By Nadine Kam
Nadine Kam photos
Restaurant and Bar Ko has replaced Ninniku-ya in Kaimuki.
Ninniku-ya had a long run as Oahu's most famous garlic restaurant, but now it's gone, and in its place is Restaurant and Bar Ko, run by the mother-daughter team of Ritsuko Asahi and Keiko Inai.
It's a very feminine place, with an interior that looks very homey with its plush sofa and shelving that forms a partition for a semi-private room that seats up to eight. Outside on the patio, frilly pillows line tables with a mix of bench seating and chairs, and one table wraps around a tree the deck was built around.
They want to be good neighbors and a hangout for night owls, open until 2 a.m. daily. The menu is Japan Japanese, and to get the full impact, they're encouraging newbies to start with their prix fixe Asahi ($40 per person) and Ko ($55 per person) menus. There's a minimum two-person order for menu, but having been an early visitor, I was able to substitute one dish from the Asahi menu when ordering the Ko menu. Here's a look at what was on the table:
Appetizers, clockwise from top left, dashimaki tamago with ikura, simmered pumpkin with gobo, nikujaga, ika daikon, simmered spinach with shrimp, and fish nanbanzuke.
Sashimi of hamachi, salmon, ahi and scallops with amaebi. After eating the bottom half of the shrimp, the head is taken away and brought back on a platter, deep-fried. Super crisp, super light, full shrimp flavor. Yum!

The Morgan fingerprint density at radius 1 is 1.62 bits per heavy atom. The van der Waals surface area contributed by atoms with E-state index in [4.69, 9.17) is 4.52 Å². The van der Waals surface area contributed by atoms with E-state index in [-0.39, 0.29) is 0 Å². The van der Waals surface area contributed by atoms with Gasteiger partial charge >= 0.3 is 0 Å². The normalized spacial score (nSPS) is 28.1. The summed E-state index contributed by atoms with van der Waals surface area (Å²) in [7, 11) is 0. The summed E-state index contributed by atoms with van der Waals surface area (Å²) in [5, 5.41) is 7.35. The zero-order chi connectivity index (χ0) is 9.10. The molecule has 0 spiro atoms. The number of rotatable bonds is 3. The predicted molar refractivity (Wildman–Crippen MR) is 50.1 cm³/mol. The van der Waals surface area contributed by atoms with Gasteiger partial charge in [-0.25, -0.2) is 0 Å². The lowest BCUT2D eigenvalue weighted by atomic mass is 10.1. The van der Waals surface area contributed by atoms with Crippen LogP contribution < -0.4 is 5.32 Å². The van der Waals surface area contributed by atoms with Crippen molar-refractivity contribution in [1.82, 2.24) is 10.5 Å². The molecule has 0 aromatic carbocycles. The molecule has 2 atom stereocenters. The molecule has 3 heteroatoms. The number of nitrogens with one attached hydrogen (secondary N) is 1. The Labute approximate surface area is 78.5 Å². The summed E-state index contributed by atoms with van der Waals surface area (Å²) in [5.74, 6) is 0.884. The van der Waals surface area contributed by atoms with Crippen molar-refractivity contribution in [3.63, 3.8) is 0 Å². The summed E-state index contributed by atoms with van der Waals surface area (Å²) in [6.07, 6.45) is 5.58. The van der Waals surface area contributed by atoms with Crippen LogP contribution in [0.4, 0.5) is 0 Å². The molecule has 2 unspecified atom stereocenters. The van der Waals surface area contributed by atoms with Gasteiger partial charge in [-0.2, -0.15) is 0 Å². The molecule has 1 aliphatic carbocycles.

Roast beef salad.
Box-pressed eel hakosushi was the sushi course.
Loved this lotus root manju, a satisfying glutinous bundle filled with thin-sliced hasu, edamame and sliced shrimp, and served in a silky crab broth. You could add the mild wasabi to the broth.
Changed up the menu a bit with the entree courses. We had ordered the Ko dinners ($55 prix fixe), but chose the sauteed shrimp and scallop off the Asahi menu ($40 prix fixe), and was totally happy with this dish, that also included two pieces of octopus and broccoli.
From the Ko menu, our other entree was the tender wagyu, grilled and topped with grated daikon, green onions and ikura.
The tempura course featured snapper and mountain potato wrapped in yuba.
The vinegared course was namasu of thin-sliced carrot and cucumber wrapped around surimi.
Although you usually get a choice of either salmon and ikura, or simmered pork belly kamameshi, staffers offered a small portion of both to sample. Even so, the small wasn't very small, and after sampling a few bites, I took the rest home to enjoy the next day. They were both delicious as leftovers.
As full as I was, I forgot all about it when dessert of vanilla ice cream and azuki beans on a floral clamshell-style wafer arrived. It was a lovely finale.